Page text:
Ankit is a co-founder @ AdPushup (a tool which helps online publishers optimize ad revenues) and loves online marketing & growth hacking.
With an increasing percentage of the consumer demographics opting to shop online, internet advertising is now a multi-billion dollar industry. This paradigm shift, however, is a result of a colorful past. Today, through this article, we are going to take a glance back at the beginnings of this industry. We are going to revisit the journey of how it has grown and flourished and held its place in a world where once print, television and radio were the only source for advertising.
Before The Banner There was SPAM
The first ever Spam email to annoy email owners was sent on May 3, 1978. The recipient list was 400 users long and was taken from the ARPAnet directory. ARPAnet, for the geeks in all of us, stands for Advanced Research Projects Agency Network. It is considered to be the precursor to what we now know as Internet. Widely known as the “first internet”, it was used as a highly secure medium for information flow between universities and research centers across the globe. The first four nodes that were connected to this network was located at UCLA, UC Santa Barbara, University of Utah and Stanford Research Institute.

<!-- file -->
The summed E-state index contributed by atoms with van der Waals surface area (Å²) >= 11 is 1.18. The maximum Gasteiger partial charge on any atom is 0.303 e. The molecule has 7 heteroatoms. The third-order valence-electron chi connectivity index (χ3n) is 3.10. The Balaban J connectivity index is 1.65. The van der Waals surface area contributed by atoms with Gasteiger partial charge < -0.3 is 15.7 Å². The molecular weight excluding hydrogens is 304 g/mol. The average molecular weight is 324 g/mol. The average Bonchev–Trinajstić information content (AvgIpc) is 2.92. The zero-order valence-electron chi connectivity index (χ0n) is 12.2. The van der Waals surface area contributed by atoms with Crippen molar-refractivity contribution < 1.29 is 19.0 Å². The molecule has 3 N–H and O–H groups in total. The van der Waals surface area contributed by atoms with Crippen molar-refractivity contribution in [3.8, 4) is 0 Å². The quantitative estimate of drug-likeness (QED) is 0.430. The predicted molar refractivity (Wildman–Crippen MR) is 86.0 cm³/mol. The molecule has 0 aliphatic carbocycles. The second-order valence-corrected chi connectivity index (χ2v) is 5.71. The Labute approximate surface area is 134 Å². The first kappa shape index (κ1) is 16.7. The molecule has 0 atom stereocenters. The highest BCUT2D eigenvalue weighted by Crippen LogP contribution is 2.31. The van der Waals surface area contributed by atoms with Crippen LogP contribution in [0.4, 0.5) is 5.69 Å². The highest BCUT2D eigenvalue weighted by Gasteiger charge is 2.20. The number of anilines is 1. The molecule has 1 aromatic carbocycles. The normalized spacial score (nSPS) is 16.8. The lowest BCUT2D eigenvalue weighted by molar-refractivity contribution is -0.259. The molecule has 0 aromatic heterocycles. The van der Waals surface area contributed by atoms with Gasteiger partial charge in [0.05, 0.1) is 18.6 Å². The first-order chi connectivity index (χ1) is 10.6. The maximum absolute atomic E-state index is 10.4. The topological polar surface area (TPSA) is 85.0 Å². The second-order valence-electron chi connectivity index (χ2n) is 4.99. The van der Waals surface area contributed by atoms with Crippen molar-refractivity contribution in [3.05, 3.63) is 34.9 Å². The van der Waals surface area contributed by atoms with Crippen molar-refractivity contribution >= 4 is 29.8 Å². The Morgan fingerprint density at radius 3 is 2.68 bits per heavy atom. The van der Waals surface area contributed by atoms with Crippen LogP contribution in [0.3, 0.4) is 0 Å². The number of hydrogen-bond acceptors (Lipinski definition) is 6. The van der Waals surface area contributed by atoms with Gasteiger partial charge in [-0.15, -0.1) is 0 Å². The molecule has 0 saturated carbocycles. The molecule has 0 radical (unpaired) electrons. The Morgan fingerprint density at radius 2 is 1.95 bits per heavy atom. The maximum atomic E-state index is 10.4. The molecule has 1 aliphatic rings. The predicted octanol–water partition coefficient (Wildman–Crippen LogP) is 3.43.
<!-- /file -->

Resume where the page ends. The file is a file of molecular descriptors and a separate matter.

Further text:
Swerving back to the topic, the creator of the first spam email advertisement ever to hit the inbox was Gary Thuerk, also known as the father of spam, not a very inspiring title. He was a marketing manager at the Digital Equipment Corporation. Although DEC had a strong presence in the East Coast, considering the fact that it was an East Coast based corporation, the email was an attempt to reach the West Coast technological enthusiasts. Specifically, the email was an invitation to West Coast users to a product demonstration of the then new Decsystem-20 by Digital.
Here is what the first spam read:–
The length of the recipient list was so huge that many email id’s flowed down into the body of the message. Although some were happy about the notification, the majority were angry at Thuerk for crashing their computers and for the unsolicited contact. The outrage by the Defense Communication Agency (DCA) against that email was strong enough to keep any spam away from hitting another inbox for almost a decade.